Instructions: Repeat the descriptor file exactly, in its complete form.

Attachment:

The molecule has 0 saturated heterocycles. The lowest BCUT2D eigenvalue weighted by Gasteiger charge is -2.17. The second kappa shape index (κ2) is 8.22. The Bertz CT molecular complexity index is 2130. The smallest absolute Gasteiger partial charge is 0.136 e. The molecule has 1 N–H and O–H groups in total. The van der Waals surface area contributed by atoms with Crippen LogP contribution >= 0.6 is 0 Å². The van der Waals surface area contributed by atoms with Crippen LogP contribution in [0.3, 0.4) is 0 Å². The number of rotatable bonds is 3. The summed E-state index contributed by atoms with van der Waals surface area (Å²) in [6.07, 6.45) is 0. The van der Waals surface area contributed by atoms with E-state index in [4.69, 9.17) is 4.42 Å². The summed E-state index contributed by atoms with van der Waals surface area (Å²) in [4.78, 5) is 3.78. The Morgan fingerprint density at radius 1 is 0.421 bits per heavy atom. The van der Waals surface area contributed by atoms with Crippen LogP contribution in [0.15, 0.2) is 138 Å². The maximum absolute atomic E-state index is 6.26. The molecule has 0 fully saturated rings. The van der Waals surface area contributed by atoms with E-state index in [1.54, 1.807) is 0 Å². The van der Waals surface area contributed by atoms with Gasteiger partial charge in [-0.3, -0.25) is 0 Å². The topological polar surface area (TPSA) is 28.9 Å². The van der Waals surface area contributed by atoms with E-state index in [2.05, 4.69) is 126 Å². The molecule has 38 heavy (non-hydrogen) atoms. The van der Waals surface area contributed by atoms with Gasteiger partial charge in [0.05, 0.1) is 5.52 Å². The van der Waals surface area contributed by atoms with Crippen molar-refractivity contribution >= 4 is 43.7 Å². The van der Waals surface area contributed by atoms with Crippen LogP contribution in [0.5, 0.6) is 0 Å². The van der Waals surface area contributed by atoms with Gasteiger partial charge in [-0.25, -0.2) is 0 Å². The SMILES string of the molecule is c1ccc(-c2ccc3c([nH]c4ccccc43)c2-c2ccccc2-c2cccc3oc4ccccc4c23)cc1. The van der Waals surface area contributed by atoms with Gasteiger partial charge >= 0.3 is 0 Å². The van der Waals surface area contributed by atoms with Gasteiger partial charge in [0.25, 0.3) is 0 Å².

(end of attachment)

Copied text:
The molecule has 0 saturated heterocycles. The lowest BCUT2D eigenvalue weighted by Gasteiger charge is -2.17. The second kappa shape index (κ2) is 8.22. The Bertz CT molecular complexity index is 2130. The smallest absolute Gasteiger partial charge is 0.136 e. The molecule has 1 N–H and O–H groups in total. The van der Waals surface area contributed by atoms with Crippen LogP contribution >= 0.6 is 0 Å². The van der Waals surface area contributed by atoms with Crippen LogP contribution in [0.3, 0.4) is 0 Å². The number of rotatable bonds is 3. The summed E-state index contributed by atoms with van der Waals surface area (Å²) in [6.07, 6.45) is 0. The van der Waals surface area contributed by atoms with E-state index in [4.69, 9.17) is 4.42 Å². The summed E-state index contributed by atoms with van der Waals surface area (Å²) in [4.78, 5) is 3.78. The Morgan fingerprint density at radius 1 is 0.421 bits per heavy atom. The van der Waals surface area contributed by atoms with Crippen LogP contribution in [0.15, 0.2) is 138 Å². The maximum absolute atomic E-state index is 6.26. The molecule has 0 fully saturated rings. The van der Waals surface area contributed by atoms with E-state index in [1.54, 1.807) is 0 Å². The van der Waals surface area contributed by atoms with Gasteiger partial charge in [-0.3, -0.25) is 0 Å². The topological polar surface area (TPSA) is 28.9 Å². The van der Waals surface area contributed by atoms with E-state index in [2.05, 4.69) is 126 Å². The molecule has 38 heavy (non-hydrogen) atoms. The van der Waals surface area contributed by atoms with Gasteiger partial charge in [0.05, 0.1) is 5.52 Å². The van der Waals surface area contributed by atoms with Crippen molar-refractivity contribution >= 4 is 43.7 Å². The van der Waals surface area contributed by atoms with Crippen LogP contribution in [0.5, 0.6) is 0 Å². The van der Waals surface area contributed by atoms with Gasteiger partial charge in [-0.25, -0.2) is 0 Å². The SMILES string of the molecule is c1ccc(-c2ccc3c([nH]c4ccccc43)c2-c2ccccc2-c2cccc3oc4ccccc4c23)cc1. The van der Waals surface area contributed by atoms with Gasteiger partial charge >= 0.3 is 0 Å². The van der Waals surface area contributed by atoms with Gasteiger partial charge in [0.25, 0.3) is 0 Å².